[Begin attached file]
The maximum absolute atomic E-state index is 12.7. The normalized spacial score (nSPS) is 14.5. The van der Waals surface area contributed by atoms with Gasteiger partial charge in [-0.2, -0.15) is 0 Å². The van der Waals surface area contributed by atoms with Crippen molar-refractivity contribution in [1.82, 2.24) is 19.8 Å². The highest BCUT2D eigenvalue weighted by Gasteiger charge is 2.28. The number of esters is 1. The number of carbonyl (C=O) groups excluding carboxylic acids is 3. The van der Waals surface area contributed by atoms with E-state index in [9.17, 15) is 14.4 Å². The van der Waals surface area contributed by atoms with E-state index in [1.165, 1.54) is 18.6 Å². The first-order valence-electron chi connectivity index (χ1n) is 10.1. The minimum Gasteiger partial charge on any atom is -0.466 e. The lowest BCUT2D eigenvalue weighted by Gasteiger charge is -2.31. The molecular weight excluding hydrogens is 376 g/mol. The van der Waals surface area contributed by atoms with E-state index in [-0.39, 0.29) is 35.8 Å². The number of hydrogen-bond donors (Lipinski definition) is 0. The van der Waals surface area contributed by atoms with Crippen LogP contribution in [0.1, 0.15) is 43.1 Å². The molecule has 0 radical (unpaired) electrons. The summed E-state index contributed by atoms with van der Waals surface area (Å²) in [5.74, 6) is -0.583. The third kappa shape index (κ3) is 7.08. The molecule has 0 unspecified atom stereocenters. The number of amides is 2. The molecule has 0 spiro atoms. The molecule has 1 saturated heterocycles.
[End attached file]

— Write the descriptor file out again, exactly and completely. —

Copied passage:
The maximum absolute atomic E-state index is 12.7. The normalized spacial score (nSPS) is 14.5. The van der Waals surface area contributed by atoms with Gasteiger partial charge in [-0.2, -0.15) is 0 Å². The van der Waals surface area contributed by atoms with Crippen molar-refractivity contribution in [1.82, 2.24) is 19.8 Å². The highest BCUT2D eigenvalue weighted by Gasteiger charge is 2.28. The number of esters is 1. The number of carbonyl (C=O) groups excluding carboxylic acids is 3. The van der Waals surface area contributed by atoms with E-state index in [9.17, 15) is 14.4 Å². The van der Waals surface area contributed by atoms with E-state index in [1.165, 1.54) is 18.6 Å². The first-order valence-electron chi connectivity index (χ1n) is 10.1. The minimum Gasteiger partial charge on any atom is -0.466 e. The lowest BCUT2D eigenvalue weighted by Gasteiger charge is -2.31. The molecular weight excluding hydrogens is 376 g/mol. The van der Waals surface area contributed by atoms with E-state index in [-0.39, 0.29) is 35.8 Å². The number of hydrogen-bond donors (Lipinski definition) is 0. The van der Waals surface area contributed by atoms with Crippen LogP contribution in [0.1, 0.15) is 43.1 Å². The molecule has 0 radical (unpaired) electrons. The summed E-state index contributed by atoms with van der Waals surface area (Å²) in [5.74, 6) is -0.583. The third kappa shape index (κ3) is 7.08. The molecule has 0 unspecified atom stereocenters. The number of amides is 2. The molecule has 0 spiro atoms. The molecule has 1 saturated heterocycles.